Through many years of teaching and writing about finishing, I’ve found myself repeating certain phrases — or what I call rules — over and over. They are rules because they are almost always true. Here are nine of my favorites.
1. There are only three tools used to apply finishes: rag, brush and spray gun. All three are simple to use. Even a spray gun is no more complicated to use than a router.
All stains and finishes can be applied with any of these three tools. The differences are as follows:
A rag is a cheap and efficient tool for applying a stain or finish that you intend to wipe off, but rags don’t work well when you’re trying to build a film because there’s no good way to prevent ridges and troughs.
A brush is the slowest of the three tools for applying stains and finishes, but it is also the least wasteful.
A spray gun is fast and applies the most level film. But spray guns are the most expensive tools and, because of bounce-back and overspray, they are wasteful of finish material and require an exhaust system for the best results.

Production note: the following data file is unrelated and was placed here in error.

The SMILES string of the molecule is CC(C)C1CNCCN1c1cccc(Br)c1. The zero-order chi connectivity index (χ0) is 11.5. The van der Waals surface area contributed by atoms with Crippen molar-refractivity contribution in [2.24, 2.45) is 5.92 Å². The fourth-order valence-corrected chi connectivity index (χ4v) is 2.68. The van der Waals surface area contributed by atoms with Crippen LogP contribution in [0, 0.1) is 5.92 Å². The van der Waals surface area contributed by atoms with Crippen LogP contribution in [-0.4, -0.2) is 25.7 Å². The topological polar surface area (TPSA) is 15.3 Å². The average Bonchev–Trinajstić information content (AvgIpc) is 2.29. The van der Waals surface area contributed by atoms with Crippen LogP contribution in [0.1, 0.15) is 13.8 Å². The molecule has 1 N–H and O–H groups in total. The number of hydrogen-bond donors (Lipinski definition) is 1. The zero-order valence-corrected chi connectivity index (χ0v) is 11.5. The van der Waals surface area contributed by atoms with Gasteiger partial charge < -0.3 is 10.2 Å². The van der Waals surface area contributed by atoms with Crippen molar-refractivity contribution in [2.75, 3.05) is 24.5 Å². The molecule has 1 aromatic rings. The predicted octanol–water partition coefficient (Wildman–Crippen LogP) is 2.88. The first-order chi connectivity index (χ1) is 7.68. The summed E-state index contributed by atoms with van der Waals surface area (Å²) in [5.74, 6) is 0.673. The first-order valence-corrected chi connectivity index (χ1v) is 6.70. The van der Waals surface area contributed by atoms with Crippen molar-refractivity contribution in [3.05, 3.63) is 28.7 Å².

This short overview of the three tools should make it clear how much finishing differs from woodworking. Woodworking is mostly about mastering a large number of tools whereas finishing is mostly about mastering the use of a large number of products.
2. When sanding wood or finish, choose a sandpaper grit that removes the problem efficiently without creating larger-than-necessary scratches. This means different grits for different situations.
For example, you might choose 80- or 100-grit to remove washboarding caused by a jointer or planer, but 120- or 150-grit might work best for veneered plywood or MDF because it has already been sanded at the factory.
Likewise, you would choose a coarser grit (say 220) to remove the raised grain from a first coat of water-based finish and a finer grit (say 280 or 320) to smooth lacquer sanding sealer or remove dust nibs.
3. Apply a wet coat of stain and wipe off the excess before it dries. This is the basic instruction for applying all stains. The exception is when you spray the stain and leave it as sprayed.